Historiography of the Salem Witch Trials Essay

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Pages: 11

The changing historiography of the Salem Witch Persecutions of 1692. How current/contemporary and historical interpretations of this event reflect the changing nature of historiography.

The number of different interpretations of the Salem Witch Trials illustrates that historiography is ever changing. The historians, Hale, Starkey, Upham, Boyer and Nissenbaum, Caporal, Norton and Mattosian have all been fascinated by the trials in one way or another because they have all attempted to prove or disprove certain elements about the trials. By analysing their augments about the causes of the Salem Witch Crisis, it is evident that this historical event can be examined from a range of different perspectives and interpreted in a range of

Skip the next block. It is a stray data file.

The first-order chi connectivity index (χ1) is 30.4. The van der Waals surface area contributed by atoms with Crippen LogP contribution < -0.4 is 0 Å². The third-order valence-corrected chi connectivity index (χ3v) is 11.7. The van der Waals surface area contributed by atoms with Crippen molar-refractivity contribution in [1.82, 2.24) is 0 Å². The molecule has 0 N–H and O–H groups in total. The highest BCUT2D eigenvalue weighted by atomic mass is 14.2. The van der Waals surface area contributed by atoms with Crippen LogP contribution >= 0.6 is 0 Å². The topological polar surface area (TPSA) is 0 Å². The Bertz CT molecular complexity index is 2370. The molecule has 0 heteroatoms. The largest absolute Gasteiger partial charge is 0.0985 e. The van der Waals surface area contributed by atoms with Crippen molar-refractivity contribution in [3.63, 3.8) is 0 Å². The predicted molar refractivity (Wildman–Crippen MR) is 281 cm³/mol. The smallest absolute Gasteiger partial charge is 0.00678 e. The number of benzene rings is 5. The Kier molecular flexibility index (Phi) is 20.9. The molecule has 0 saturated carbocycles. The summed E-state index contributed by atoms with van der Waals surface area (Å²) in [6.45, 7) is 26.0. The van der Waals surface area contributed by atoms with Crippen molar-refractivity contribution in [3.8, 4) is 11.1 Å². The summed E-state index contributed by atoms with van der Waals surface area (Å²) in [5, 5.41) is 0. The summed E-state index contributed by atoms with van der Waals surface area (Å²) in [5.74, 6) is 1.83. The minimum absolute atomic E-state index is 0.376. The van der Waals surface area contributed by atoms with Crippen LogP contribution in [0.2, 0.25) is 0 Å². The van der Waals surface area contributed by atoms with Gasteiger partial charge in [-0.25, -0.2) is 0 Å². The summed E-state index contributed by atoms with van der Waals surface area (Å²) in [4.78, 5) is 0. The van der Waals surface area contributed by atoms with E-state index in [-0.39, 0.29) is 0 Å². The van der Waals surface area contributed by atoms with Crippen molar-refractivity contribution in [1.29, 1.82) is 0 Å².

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But for Starkey the fascination of the trials lies in the community's reaction to the girls. Starkey explains that the people in Salem whose natural impulses had long been repressed by the severity if their beliefs, and whose security has been undermined by anxiety and terror, finally demanded their catharsis through the opportunity the girls gave to them#. However Starkey's interpretation of the girls suffering from hysteria has been repeatedly criticised by historian's especially controversial revisionist historian Chadwick Hansen introduce. In his book Witchcraft at Salem#, Hansen uses the term ‘hysteria' in a stricter, more clinical sense of being mentally ill. He insisted that witchcraft really was practiced in Salem and that several of the executed were practicing witches. The girls "symptoms were psychogenic, occasioned by guilt at practicing fortune-telling at their secret meetings"# according to Hansen. This mental illness was catching and the witnesses and majority of the confessors became hysterics as a consequence of their fear of witchcraft#. elaborate on catching But there is a certain problem with this theory, which Linda Corporal introduce. "Most modern accounts of the beginnings of Salem witchcraft being with Parris's Barbados slave Tituba, instructing the minister's daughter and niece, as well as some other girls in the neighbourhood